Sezincote Estate – Gloucestershire, England - Atlas Obscura

Sezincote Estate

A majestic mansion designed in Mughalai style, complete with a turquoise onion dome.  


The Cotswolds are as English as can be, but nestled in the hillside is a distinctly un-English gem: the Sezincote estate.

Set within the 4,500-acre grounds is a majestic mansion designed in Mughalai style, complete with a turquoise onion dome. The estate of fascinating contrasts came about in 1805, when Charles Cockerell, a merchant who had made his fortune trading in India, began renovating the Jacobean manor he had inherited from his brother. Keeping it all in the family, the architect who designed the lavish mansion in the mold of Rajasthani palaces was Samuel Pepys Cockerell, another of the brothers. He worked with Thomas Daniell, an artist who had spent several years sketching Indian landscapes and architecture, to conceive of and execute an Indian estate in the heart of England.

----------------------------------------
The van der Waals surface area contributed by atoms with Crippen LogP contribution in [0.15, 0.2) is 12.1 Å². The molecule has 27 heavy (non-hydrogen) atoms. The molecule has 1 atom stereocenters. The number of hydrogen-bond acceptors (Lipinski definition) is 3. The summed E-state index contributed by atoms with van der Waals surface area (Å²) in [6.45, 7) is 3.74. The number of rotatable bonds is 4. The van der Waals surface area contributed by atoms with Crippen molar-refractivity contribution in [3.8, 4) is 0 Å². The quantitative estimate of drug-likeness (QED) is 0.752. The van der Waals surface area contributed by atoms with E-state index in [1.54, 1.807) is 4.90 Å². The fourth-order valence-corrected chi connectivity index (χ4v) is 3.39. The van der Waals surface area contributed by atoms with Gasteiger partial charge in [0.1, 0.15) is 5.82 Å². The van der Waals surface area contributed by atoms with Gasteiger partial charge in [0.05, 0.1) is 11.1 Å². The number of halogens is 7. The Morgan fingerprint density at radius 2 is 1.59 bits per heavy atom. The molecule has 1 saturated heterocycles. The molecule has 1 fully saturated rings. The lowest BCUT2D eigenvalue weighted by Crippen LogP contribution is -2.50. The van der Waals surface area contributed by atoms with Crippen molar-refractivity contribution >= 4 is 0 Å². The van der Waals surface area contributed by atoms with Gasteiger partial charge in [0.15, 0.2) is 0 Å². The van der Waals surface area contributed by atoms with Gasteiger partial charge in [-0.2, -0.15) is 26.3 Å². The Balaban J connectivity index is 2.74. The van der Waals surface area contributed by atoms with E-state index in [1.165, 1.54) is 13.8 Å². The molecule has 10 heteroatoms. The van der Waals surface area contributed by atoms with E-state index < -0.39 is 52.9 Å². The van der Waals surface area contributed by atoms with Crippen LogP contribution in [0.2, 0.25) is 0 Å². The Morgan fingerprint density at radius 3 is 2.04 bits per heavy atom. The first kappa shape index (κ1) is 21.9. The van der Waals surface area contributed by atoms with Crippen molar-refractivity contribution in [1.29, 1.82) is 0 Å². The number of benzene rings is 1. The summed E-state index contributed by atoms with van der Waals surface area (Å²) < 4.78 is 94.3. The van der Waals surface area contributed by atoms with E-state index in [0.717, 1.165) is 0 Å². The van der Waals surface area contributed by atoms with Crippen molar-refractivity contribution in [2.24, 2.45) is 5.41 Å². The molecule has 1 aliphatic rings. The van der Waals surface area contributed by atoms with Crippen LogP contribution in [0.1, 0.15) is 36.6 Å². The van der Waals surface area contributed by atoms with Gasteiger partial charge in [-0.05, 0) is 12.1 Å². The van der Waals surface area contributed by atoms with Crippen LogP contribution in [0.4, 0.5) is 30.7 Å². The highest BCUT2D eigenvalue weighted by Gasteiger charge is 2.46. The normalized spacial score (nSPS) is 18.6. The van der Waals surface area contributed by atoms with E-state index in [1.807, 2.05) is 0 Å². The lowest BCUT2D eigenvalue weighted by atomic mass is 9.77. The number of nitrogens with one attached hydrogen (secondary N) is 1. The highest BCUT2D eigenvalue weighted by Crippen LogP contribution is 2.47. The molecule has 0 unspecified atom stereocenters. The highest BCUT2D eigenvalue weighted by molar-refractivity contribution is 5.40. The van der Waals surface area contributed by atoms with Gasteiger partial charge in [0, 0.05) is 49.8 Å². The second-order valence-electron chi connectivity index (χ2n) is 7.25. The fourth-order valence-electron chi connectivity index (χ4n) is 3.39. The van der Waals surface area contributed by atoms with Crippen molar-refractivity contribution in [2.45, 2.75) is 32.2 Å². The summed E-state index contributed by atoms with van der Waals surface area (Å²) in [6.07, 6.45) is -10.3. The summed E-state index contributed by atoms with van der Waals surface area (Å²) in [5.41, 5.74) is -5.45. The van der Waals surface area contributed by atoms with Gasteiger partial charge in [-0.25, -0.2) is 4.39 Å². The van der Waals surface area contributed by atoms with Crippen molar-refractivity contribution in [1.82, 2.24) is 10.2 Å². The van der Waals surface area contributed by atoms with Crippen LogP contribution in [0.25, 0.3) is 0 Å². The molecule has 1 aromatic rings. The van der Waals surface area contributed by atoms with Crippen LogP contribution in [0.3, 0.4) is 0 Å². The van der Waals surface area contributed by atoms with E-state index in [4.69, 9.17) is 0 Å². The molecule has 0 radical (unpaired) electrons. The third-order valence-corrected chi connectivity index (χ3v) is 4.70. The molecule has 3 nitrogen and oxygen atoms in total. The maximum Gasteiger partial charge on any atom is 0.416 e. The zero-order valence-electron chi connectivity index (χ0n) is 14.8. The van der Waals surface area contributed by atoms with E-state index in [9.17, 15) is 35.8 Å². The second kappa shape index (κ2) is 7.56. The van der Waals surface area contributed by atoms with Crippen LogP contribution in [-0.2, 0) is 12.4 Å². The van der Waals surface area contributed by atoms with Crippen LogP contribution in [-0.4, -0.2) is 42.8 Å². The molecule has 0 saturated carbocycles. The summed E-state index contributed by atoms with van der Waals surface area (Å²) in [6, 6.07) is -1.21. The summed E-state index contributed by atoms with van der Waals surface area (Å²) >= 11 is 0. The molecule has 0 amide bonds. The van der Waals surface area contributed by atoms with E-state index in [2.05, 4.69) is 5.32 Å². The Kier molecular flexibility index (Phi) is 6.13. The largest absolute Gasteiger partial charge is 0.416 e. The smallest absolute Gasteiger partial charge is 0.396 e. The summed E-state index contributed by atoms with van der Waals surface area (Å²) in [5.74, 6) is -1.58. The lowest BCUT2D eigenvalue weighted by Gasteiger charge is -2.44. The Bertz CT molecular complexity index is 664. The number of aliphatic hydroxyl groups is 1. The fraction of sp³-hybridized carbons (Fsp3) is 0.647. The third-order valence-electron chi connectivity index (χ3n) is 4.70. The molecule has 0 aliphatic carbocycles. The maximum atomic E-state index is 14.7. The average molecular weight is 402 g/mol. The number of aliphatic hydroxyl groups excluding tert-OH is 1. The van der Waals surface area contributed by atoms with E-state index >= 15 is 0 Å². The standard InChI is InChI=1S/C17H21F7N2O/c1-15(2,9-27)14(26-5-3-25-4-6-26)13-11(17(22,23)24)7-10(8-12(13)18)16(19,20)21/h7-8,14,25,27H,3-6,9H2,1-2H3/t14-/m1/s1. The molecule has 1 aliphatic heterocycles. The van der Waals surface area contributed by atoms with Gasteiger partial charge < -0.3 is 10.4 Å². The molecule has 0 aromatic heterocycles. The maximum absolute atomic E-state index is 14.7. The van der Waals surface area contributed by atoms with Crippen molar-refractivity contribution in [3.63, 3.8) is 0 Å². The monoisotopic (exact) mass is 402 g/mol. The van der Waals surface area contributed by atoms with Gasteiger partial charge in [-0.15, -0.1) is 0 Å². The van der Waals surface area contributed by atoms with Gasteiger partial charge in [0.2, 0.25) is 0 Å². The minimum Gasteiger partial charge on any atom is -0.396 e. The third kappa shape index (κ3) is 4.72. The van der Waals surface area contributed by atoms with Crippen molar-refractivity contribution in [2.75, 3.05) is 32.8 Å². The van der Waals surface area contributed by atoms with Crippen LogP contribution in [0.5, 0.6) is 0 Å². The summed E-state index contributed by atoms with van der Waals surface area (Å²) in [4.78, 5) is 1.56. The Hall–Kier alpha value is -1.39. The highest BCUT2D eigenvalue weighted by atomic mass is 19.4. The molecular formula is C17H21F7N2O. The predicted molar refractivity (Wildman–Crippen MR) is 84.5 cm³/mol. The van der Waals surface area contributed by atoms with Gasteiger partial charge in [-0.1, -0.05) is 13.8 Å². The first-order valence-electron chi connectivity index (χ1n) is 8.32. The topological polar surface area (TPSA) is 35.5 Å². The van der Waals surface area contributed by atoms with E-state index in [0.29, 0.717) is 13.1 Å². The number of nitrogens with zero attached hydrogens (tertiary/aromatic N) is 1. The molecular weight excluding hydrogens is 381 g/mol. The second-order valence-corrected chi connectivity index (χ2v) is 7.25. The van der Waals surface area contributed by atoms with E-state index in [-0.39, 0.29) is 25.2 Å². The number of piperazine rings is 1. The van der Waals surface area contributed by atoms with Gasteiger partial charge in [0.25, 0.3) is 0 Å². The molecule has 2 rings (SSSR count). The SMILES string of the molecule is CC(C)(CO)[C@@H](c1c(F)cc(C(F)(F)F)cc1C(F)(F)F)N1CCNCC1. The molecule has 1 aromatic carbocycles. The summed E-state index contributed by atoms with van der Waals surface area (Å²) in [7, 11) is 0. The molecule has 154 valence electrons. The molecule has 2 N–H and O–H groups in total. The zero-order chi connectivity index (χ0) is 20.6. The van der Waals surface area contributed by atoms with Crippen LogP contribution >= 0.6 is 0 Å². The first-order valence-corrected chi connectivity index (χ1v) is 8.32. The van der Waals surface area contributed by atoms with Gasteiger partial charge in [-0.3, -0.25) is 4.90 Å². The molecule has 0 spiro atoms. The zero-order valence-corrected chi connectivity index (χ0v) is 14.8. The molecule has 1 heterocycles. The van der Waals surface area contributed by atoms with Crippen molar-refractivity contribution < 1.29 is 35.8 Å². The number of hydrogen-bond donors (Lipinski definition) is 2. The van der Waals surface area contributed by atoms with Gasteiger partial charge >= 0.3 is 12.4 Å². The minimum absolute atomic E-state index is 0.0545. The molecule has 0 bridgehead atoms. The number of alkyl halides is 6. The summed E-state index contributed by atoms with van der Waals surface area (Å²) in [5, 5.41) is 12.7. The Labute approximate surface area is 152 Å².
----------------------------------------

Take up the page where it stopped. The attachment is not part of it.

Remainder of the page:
The crowning glory is the onion dome, which is surrounded by four smaller domes which are situated on the corners of the main building. It has the structure of an English villa but the sandstone facade is decorated with Indian motifs, like the peacock’s tail pattern that can be seen above the windows and the latticed railings. The curved orangery on the grounds is similarly patterned.

While the exteriors are so clearly Indian, the interiors are in the Greek revival style, yet another contrast at Sezincote. The pools and gardens are a fusion of Indian symbols and English horticulture. A temple pool features a small shrine to the sun god and a serpent fountain. Brahmin bulls and lotus buds adorn one of the bridges on the estate.

Like many other estates around, the lavish property saw a decline during World War II, and after the battle was over, the estate passed into the hands of the Kleinwort family, who worked to restore the grounds to its former glory with the help of the famous botanist Graham Stuart Thomas. For over three decades, Thomas kept a close eye on the gardens of Sezincote, making sure not a hedge was out of place and that it remained a beautiful complement to a distinct estate. 

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Admission is cash only, no debit or credit cards accepted.

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